Fr. O'Callaghan was a strong-willed priest on a mission. His determination to rid society of the sin of usury (monetary loans that he thought the church should consider unethical) led him to leave Ireland where he took up his cause first in New York, then in Rome. The end of his efforts, which were not taken seriously, resulted in him being sent to act as first pastor to a remote group of Catholics in Vermont.
My interest in Fr. O'Callaghan began not because of his campaign against the errors of capitalism, but because of the description he wrote of his first voyage to New York. It turns out that the priest made the same journey on the same ship in 1823 as my great-great-great-grandfather Patrick Cowhey, and the difficulty of the voyage led him to write about it. Fr. O'Callaghan makes mention of the experience within his 1824 book explaining the reasons behind what became his life's campaign Usury or Interest Proved to be Repugnant to the Divine and Ecclesiastical Laws and Destructive to Civil Society.
|The 1835 printed edition of Fr. O'Callaghan's book|
"In expectation that America, the garden of liberty, would grant what had been denied me in Ireland, that is, power to pursue my clerical office, I sailed from Cork by the ship William, on the 6th of March, 1823, [some texts indicate the 8th of March] and after a boisterous passage, made New-York the 23d April. Visiting my old friend, Rev. John Power, of Skibbereen, Ireland, who for some years dignified the pulpit of this city. Several days elapsed in recounting our mutual adventures, putting and solving spiritual questions, and grieving for the distress and gloomy prospects of mother Erin. As soon as my constitution, that had been broken down by the long and stormy passage, was retrieved at his hospitable table, he presented me to Dr. Connelly, bishop of that city..."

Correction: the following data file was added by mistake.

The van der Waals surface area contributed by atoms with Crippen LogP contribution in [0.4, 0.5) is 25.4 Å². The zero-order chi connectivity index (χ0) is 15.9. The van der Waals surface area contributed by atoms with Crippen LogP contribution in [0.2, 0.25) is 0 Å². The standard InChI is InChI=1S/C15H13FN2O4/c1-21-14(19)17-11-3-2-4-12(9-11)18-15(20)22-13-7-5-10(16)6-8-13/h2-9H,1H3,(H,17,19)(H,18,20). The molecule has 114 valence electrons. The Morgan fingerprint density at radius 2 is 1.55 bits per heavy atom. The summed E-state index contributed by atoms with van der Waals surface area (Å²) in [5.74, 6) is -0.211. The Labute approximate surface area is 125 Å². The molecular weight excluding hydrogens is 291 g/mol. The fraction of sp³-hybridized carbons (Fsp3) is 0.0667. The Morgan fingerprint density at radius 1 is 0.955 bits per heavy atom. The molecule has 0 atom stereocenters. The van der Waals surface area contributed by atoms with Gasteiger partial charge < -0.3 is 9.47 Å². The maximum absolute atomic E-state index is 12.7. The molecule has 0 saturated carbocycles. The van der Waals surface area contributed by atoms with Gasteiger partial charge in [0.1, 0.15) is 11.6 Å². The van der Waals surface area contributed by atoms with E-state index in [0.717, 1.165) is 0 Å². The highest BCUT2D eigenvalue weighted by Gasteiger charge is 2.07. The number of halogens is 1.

|A famine ship during a storm|
|Passengers on the Ship William arriving in New York, April 23, 1823|
Life at a Glance
- Name at birth: Patrick Cowhey (possibly O'Cobhthaigh)
- Parents: Unknown
- Born: About 1807 in Ireland
- Siblings: Unknown
- Immigrated: Departed Cork aboard the Ship William between 6 and 8 March 1823; arrived in Port of New York on 23 April 1823
- Married: To Ann (unknown maiden name) about 1831, probably in New York City
- Children: John (1832-1836), William (1834-1892), Ann (1837-1864), Ellen (1840-1898), Thomas (1842-1899), Elisabeth (1844-1845), Johanah (1844-1846), John (1846-1920), Michael (1846-1855)
- Duration of Marriage: About 40 years ending at Patrick's death on 7 March 1871
- Died: 7 March 1871 in Pottsville, Schuylkill, PA about age 64
- Buried: probably at St. Patrick's Cemetery, Pottsville, Schuylkill, PA
52 Ancestors in 52 Weeks Challenge organized by Amy Johnson Crow. The theme for Week 10, in which this article falls, is "Stormy Weather". Most of this article was previously published here at Small-leaved Shamrock. [Note: Hat tip to Donna Pointkouski of What's Past is Prologue for the summary format I've used at the end of this article.] Find more stories of my ancestors' journeys on my Voyages of My Ancestors Pinterest board.